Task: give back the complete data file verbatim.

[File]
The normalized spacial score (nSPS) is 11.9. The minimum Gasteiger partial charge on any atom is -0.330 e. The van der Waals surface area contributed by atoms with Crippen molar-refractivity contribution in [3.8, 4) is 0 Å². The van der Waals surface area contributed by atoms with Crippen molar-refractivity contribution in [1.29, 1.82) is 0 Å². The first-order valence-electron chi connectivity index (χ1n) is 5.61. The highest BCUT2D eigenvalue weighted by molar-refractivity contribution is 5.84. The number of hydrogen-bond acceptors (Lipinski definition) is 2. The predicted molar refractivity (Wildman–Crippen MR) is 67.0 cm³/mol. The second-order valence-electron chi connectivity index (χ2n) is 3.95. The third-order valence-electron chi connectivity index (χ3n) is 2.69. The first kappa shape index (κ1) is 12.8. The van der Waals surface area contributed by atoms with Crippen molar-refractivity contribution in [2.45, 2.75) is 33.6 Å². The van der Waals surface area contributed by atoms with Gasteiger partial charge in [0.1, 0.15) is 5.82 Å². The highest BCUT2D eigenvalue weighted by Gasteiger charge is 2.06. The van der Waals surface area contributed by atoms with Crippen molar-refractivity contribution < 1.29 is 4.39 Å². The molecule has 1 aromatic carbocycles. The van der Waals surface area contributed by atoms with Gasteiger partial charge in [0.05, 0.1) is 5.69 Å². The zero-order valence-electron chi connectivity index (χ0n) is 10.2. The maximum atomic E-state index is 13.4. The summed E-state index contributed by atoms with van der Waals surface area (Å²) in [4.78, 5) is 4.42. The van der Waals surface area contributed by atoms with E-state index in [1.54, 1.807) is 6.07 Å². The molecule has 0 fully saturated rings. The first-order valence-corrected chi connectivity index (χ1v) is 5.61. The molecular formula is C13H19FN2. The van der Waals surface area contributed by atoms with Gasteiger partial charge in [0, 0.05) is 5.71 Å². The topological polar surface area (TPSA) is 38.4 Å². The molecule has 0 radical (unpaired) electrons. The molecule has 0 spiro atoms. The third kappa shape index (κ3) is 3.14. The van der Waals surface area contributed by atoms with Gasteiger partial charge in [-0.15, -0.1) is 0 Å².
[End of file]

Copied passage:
The normalized spacial score (nSPS) is 11.9. The minimum Gasteiger partial charge on any atom is -0.330 e. The van der Waals surface area contributed by atoms with Crippen molar-refractivity contribution in [3.8, 4) is 0 Å². The van der Waals surface area contributed by atoms with Crippen molar-refractivity contribution in [1.29, 1.82) is 0 Å². The first-order valence-electron chi connectivity index (χ1n) is 5.61. The highest BCUT2D eigenvalue weighted by molar-refractivity contribution is 5.84. The number of hydrogen-bond acceptors (Lipinski definition) is 2. The predicted molar refractivity (Wildman–Crippen MR) is 67.0 cm³/mol. The second-order valence-electron chi connectivity index (χ2n) is 3.95. The third-order valence-electron chi connectivity index (χ3n) is 2.69. The first kappa shape index (κ1) is 12.8. The van der Waals surface area contributed by atoms with Crippen molar-refractivity contribution in [2.45, 2.75) is 33.6 Å². The van der Waals surface area contributed by atoms with Gasteiger partial charge in [0.1, 0.15) is 5.82 Å². The highest BCUT2D eigenvalue weighted by Gasteiger charge is 2.06. The van der Waals surface area contributed by atoms with Crippen molar-refractivity contribution < 1.29 is 4.39 Å². The molecule has 1 aromatic carbocycles. The van der Waals surface area contributed by atoms with Gasteiger partial charge in [0.05, 0.1) is 5.69 Å². The zero-order valence-electron chi connectivity index (χ0n) is 10.2. The maximum atomic E-state index is 13.4. The summed E-state index contributed by atoms with van der Waals surface area (Å²) in [4.78, 5) is 4.42. The van der Waals surface area contributed by atoms with E-state index in [1.54, 1.807) is 6.07 Å². The molecule has 0 fully saturated rings. The first-order valence-corrected chi connectivity index (χ1v) is 5.61. The molecular formula is C13H19FN2. The van der Waals surface area contributed by atoms with Gasteiger partial charge in [0, 0.05) is 5.71 Å². The topological polar surface area (TPSA) is 38.4 Å². The molecule has 0 radical (unpaired) electrons. The molecule has 0 spiro atoms. The third kappa shape index (κ3) is 3.14. The van der Waals surface area contributed by atoms with Gasteiger partial charge in [-0.15, -0.1) is 0 Å².